I started doing the research I should have done years ago. I found out that Rivotril (which is the version of Clonazepam here in the Philippines), was only intended for the short term. At this point, I had been on it for seven years.
I was an addict.
I immediately decided I was going to stop taking it. The only problem was everything I read told me that stopping Benzos cold-turkey was dangerous. I knew from experience how sick I would get and how suicidal I would become at times. I knew many doctors suggested a person admit themselves to a hospital when attempting to quit.
The next four years were a blur - I would quit the drug, but always crawl back to my doctor for another prescription. She was more than happy to fulfill my request because, as I found out, she had quite a thriving business going.
I found out, like many doctors, she made a ton of money providing people narcotics and keeping hundreds of her patients addicted. Again I put my trust in a doctor, only to come to harm.
A year ago, something happened that would change my life.
My doctor suddenly went to the U.S. on a “vacation.” She left instructions to visit another doctor in her building, but when I could finally get an appointment, she wouldn’t prescribe the Rivotril I needed to get my fix. At this point, I had been without for a week and was in the grip of terrible withdrawals.
It wasn’t my finest moment, but I screamed in the doctor’s face and gave her a panic attack. I was so sick I did something not in my nature that I will always regret.
When my doctor returned a week later, I screamed at her too. I wasn’t the only one she left hanging when the government got wind of her “operation” and they took away her license to prescribe controlled substances. I never knew what happened to her because I never went back to her office after that day.
The next few weeks are what I can only describe as hell. I don’t believe hell exists except in the mind of addicts.
I didn’t search out any other doctors because I didn’t want to get back on the Benzo train again. Through sheer force of will, I made it through one day, then another. Then, I made it a week and a month.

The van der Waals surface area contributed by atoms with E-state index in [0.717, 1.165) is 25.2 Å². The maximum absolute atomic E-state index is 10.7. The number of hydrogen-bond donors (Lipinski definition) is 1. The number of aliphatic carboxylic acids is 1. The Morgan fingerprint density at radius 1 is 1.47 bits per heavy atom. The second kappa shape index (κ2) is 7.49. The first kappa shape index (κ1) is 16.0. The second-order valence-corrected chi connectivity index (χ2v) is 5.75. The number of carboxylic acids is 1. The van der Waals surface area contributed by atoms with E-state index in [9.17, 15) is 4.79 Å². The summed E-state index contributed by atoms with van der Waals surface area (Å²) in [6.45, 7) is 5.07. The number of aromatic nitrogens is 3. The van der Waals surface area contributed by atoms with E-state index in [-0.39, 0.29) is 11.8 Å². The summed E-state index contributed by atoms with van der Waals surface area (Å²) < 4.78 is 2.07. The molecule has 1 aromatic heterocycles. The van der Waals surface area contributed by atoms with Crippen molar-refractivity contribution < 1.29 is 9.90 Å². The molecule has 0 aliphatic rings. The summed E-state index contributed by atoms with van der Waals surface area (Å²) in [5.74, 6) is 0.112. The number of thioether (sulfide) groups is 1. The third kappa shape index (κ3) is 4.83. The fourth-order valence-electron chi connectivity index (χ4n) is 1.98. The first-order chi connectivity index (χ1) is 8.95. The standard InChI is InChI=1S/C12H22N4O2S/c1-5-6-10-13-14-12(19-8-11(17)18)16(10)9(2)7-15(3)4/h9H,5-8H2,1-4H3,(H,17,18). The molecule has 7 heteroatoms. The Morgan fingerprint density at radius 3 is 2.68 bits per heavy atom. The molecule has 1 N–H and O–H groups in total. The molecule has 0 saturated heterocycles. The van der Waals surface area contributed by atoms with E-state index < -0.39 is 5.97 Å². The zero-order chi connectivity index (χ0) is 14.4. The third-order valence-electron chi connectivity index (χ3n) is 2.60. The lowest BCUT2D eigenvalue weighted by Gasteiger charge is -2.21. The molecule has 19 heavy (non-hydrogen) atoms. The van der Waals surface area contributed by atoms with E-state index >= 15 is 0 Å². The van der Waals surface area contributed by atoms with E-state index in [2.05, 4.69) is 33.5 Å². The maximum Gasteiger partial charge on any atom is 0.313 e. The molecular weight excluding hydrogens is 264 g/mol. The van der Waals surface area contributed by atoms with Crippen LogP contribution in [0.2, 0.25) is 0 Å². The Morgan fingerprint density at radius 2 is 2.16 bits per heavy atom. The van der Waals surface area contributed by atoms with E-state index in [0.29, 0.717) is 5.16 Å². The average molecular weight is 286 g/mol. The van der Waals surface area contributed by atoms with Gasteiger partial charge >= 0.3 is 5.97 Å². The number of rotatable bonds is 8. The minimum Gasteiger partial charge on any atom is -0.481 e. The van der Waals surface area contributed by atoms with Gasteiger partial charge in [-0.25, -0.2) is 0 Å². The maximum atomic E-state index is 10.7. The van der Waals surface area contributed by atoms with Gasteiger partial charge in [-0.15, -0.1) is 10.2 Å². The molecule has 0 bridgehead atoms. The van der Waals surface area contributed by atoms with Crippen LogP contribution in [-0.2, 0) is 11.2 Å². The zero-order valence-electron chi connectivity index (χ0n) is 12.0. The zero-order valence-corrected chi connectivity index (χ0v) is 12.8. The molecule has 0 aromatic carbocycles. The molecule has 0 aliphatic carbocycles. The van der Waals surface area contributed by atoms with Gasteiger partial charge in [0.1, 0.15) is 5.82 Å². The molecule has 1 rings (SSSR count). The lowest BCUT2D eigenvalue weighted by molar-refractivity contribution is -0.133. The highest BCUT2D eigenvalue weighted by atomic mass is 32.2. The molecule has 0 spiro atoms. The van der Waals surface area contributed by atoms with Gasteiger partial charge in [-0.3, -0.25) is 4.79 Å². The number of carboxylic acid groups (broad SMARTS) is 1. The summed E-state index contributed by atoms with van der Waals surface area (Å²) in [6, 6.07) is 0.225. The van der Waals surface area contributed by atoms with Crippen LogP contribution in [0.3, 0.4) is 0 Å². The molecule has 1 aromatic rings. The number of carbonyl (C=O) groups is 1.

I still experience withdrawals, even now. When I take my anti-psychotic at night, it alleviates some of the discomforts, but not all. At this point, it’s no longer physical, but mental. But, it’s still uncomfortable and something I have to fight through every day.
I asked my new doctor for something to help me with anxiety again but requested she not give me anything addictive. She put me on a low dose of Sertraline, which is both an antidepressant and anti-anxiety drug. I have to go back next week to get the dosage increased because it’s still not dulling the unease and panic.
Now that I’m on the winning side of my addiction and have quit Benzos, I feel like my life is coming together. I’m the one in control - not a drug. I’m more careful about what I put into my body. I don’t take doctors word for it any longer.
I’ve learned that I have to be my own advocate. I’m not bitter about the doctors who took advantage of me, but I’m much more careful with the advice I get. There’s no excuse for me since it’s so easy to read labels and do research on the internet before putting something in my body.
I’m a lot of things now that I wasn’t before. Mostly, I’m smarter and tougher.
I learned I can fight when the chips are down. I found out that I have amazing willpower and fortitude. I am a strong man, and there is no obstacle I can’t overcome.
If I can make it through hell and back, I can make it through anything. I can proudly say I’m a recovered addict.